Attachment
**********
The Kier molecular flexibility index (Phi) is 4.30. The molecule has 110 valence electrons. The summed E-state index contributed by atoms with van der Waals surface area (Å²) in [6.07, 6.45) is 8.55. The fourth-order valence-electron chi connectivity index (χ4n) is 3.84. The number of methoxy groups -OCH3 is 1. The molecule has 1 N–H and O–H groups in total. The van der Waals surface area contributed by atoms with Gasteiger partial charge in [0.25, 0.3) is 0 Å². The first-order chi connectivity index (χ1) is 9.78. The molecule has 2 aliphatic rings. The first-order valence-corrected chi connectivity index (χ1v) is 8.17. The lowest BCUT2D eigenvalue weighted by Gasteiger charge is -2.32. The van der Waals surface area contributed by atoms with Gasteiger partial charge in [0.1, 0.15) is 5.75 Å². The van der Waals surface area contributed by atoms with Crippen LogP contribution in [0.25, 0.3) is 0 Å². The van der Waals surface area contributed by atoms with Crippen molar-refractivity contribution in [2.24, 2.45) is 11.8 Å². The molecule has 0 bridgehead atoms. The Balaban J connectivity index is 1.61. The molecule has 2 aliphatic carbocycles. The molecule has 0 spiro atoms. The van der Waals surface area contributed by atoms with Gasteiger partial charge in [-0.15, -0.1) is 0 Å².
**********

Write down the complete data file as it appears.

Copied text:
The Kier molecular flexibility index (Phi) is 4.30. The molecule has 110 valence electrons. The summed E-state index contributed by atoms with van der Waals surface area (Å²) in [6.07, 6.45) is 8.55. The fourth-order valence-electron chi connectivity index (χ4n) is 3.84. The number of methoxy groups -OCH3 is 1. The molecule has 1 N–H and O–H groups in total. The van der Waals surface area contributed by atoms with Gasteiger partial charge in [0.25, 0.3) is 0 Å². The first-order chi connectivity index (χ1) is 9.78. The molecule has 2 aliphatic rings. The first-order valence-corrected chi connectivity index (χ1v) is 8.17. The lowest BCUT2D eigenvalue weighted by Gasteiger charge is -2.32. The van der Waals surface area contributed by atoms with Gasteiger partial charge in [0.1, 0.15) is 5.75 Å². The van der Waals surface area contributed by atoms with Crippen LogP contribution in [0.25, 0.3) is 0 Å². The van der Waals surface area contributed by atoms with Crippen molar-refractivity contribution in [2.24, 2.45) is 11.8 Å². The molecule has 0 bridgehead atoms. The Balaban J connectivity index is 1.61. The molecule has 2 aliphatic carbocycles. The molecule has 0 spiro atoms. The van der Waals surface area contributed by atoms with Gasteiger partial charge in [-0.15, -0.1) is 0 Å².